He wasn’t very tall, but he cast a long shadow.
Above, Humphrey Bogart in a promo shot from 1941’s High Sierra, a movie that examines the futility of greed and violence (at least for those with no power or connections). It was more or less the fortieth film Bogart had made, and further cemented his bankability before he truly broke out as a leading man later the same year with The Maltese Falcon. Also, you can once again thank W.R. Burnett—he wrote the novel and collaborated on the screenplay.
The eyes of March.
Peggy Dow was born Margaret Josephine Varnadow in March 1928 and came to widespread notice in her second feature, the film noir Undertow. She had earned a seven-year contract with Universal International Pictures and it’s certain they thought they had a big star on their hands, but after three years in movies she abruptly quit to marry an Oklahoma oilman and settled into family life and motherhood. She may not be well remembered today, but we’re pretty sure this promo photo will stick in the mind. It was made in 1949.
Have you ever had a terrible dream and couldn’t wake up?
This West German poster for Der Scharlatan, aka Nightmare Alley shows Twentieth Century Fox pretty boy Tyrone Power in his role as The Great Stanton, a conniving psychic. Power felt constricted by the romance and adventure parts he’d played up to that point, so he bought the rights to William Lindsay Gresham’s novel and dirtied himself up. He plays a lowly carnival barker who realizes that an ingenious verbal code is the key to reaching the heights of fame. The code allows a seer to work in tandem with an assistant to correctly answer the questions of spectators. You know the drill: “I’m sensing that there’s a Mr. Abernathy here and he’s... wait… it’s coming… Sir, you’re concerned about your wife’s health. Isn’t that right? Well let me tell you, she’s already on the mend. You’ll get good news from the doctor tomorrow!” Though the code’s owners aren’t using it, they plan to sell it to fund their retirement, and that looks to be some years off. This forces Power to either to steal it or sweet talk his way into it. As it turns out, he doesn’t have to do either, but once he has the code and has built an act around it, the fame and riches it brings fail to quench his greed.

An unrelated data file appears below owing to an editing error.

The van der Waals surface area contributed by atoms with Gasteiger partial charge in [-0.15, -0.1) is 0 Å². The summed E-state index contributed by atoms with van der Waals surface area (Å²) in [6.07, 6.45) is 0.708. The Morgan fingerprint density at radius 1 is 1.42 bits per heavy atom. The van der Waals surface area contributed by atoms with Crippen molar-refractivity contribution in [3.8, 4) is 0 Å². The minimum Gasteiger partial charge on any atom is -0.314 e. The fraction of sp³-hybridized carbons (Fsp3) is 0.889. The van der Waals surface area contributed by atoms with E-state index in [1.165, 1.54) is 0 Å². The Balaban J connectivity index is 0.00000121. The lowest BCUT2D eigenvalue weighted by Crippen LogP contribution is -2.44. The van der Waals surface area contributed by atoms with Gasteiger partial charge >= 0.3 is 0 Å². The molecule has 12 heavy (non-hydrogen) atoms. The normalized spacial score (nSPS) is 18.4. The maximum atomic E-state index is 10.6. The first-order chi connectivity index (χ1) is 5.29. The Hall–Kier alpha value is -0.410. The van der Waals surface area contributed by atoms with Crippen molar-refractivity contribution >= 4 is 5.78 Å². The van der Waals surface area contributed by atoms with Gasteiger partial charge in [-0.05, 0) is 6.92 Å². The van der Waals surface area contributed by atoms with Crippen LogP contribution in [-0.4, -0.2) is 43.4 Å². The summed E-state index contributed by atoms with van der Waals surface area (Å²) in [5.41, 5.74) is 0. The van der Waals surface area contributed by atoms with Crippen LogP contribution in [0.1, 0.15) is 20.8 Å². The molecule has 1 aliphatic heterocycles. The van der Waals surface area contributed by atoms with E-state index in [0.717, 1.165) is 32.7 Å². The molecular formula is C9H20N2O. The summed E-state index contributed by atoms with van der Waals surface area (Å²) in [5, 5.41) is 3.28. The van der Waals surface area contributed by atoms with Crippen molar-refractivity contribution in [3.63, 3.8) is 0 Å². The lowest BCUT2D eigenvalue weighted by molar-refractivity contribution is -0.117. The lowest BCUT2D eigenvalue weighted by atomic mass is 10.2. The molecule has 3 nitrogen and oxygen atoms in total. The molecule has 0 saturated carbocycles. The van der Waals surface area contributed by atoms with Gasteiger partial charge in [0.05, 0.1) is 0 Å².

Nightmare Alley was not warmly reviewed upon release, but many of those reviews simply found the movie too gritty. Such criticisms tend to make their authors look out of touch. For example, Bosley Crowther was demoted from his position as the New York Times’ main critic in large part for slamming Bonnie and Clyde in three separate articles, despite the film’s obvious quality. Nightmare Alley had similar detractors—it was just too downbeat for some, even for a film noir. But within its fictional milieu it's highly successful. Our world has every kind of depravityand cruelty, and movies that depict them must be judged on their own terms. So ignore the haters—Nightmare Alley is excellent. Power puts on an award-worthy performance, and Joan Blondell and Colleen Gray are great in support. There’s a pivotal moment in the film when it seems possible Power’s character has some actual psychic ability. Too bad he can’t see his own future. Nightmare Alley premiered in 1947, and finally made its way to West Germany today in 1954. West Germany
, Twentieth Century Fox
, Der Scharlatan
, Nightmare Alley
, Tyrone Power
, Joan Blondell
, Colleen Gray
, William Lindsay Gresham
, cover art
, poster art
, film noir
, movie review
San Francisco’s famed film festival goes international.
Living overseas is sometimes bittersweet. While the people, the food, the bars, the beaches, the lifestyle, and a hundred other aspects are wonderful, there are no film noir festivals (and no decent pizza, but that's another story). Anyway, today we’re sad not to still be living in the San Francisco Bay area because it’s the first day of the Noir City Film Festival. Ironically, this year’s version, the twelfth in the series, looks toward other countries and includes movies set in France, Britain, Mexico, Singapore, Macao, and more. The films, which screen at San Fran’s Castro Theatre, include The Third Man, Akira Kurosawa’s Yoidore tenshi, aka Drunken Angel, Jules Dassin’s Du rififi chez les homes, aka Rififi, and two dozen other films. All in all, a great collection. The photoillustrated poster art above (the first is the official promo and the second is the teaser that came out last year) is also pretty nice, though not up to the standard of previous years. But you can decide that for yourself—we’ve shared the entire run of Noir City posters and you can see those here.